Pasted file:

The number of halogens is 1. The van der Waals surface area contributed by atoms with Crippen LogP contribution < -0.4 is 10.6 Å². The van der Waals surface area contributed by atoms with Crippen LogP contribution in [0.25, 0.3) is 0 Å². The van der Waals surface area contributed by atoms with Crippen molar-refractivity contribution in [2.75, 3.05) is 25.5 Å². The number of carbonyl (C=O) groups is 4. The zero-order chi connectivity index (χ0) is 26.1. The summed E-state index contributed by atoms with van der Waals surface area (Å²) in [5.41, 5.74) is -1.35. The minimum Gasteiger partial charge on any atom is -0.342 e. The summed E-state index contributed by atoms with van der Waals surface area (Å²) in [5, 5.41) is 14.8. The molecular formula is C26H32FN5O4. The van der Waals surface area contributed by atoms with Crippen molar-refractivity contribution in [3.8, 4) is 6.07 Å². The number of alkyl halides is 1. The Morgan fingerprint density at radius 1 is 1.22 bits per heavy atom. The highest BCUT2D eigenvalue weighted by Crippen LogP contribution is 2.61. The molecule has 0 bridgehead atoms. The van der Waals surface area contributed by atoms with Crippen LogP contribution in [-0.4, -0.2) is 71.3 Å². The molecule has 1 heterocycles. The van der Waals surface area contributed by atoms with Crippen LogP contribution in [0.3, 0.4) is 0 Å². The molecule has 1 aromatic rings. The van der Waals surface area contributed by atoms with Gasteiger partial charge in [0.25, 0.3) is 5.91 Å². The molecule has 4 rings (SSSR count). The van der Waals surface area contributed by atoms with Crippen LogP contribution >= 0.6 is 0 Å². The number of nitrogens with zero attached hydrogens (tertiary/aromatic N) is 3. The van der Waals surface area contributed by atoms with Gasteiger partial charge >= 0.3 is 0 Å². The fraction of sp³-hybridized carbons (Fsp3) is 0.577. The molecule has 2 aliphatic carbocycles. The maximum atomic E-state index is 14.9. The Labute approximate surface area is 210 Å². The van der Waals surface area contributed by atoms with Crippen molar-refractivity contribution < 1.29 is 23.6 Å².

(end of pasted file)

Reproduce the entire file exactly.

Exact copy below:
The number of halogens is 1. The van der Waals surface area contributed by atoms with Crippen LogP contribution < -0.4 is 10.6 Å². The van der Waals surface area contributed by atoms with Crippen LogP contribution in [0.25, 0.3) is 0 Å². The van der Waals surface area contributed by atoms with Crippen molar-refractivity contribution in [2.75, 3.05) is 25.5 Å². The number of carbonyl (C=O) groups is 4. The zero-order chi connectivity index (χ0) is 26.1. The summed E-state index contributed by atoms with van der Waals surface area (Å²) in [5.41, 5.74) is -1.35. The minimum Gasteiger partial charge on any atom is -0.342 e. The summed E-state index contributed by atoms with van der Waals surface area (Å²) in [5, 5.41) is 14.8. The molecular formula is C26H32FN5O4. The van der Waals surface area contributed by atoms with Crippen molar-refractivity contribution in [3.8, 4) is 6.07 Å². The number of alkyl halides is 1. The Morgan fingerprint density at radius 1 is 1.22 bits per heavy atom. The highest BCUT2D eigenvalue weighted by Crippen LogP contribution is 2.61. The molecule has 0 bridgehead atoms. The van der Waals surface area contributed by atoms with Crippen LogP contribution in [-0.4, -0.2) is 71.3 Å². The molecule has 1 heterocycles. The van der Waals surface area contributed by atoms with Crippen LogP contribution in [0.3, 0.4) is 0 Å². The molecule has 1 aromatic rings. The van der Waals surface area contributed by atoms with Gasteiger partial charge in [0.25, 0.3) is 5.91 Å². The molecule has 4 rings (SSSR count). The van der Waals surface area contributed by atoms with Crippen LogP contribution >= 0.6 is 0 Å². The number of nitrogens with zero attached hydrogens (tertiary/aromatic N) is 3. The van der Waals surface area contributed by atoms with Gasteiger partial charge >= 0.3 is 0 Å². The fraction of sp³-hybridized carbons (Fsp3) is 0.577. The molecule has 2 aliphatic carbocycles. The maximum atomic E-state index is 14.9. The Labute approximate surface area is 210 Å². The van der Waals surface area contributed by atoms with Crippen molar-refractivity contribution < 1.29 is 23.6 Å².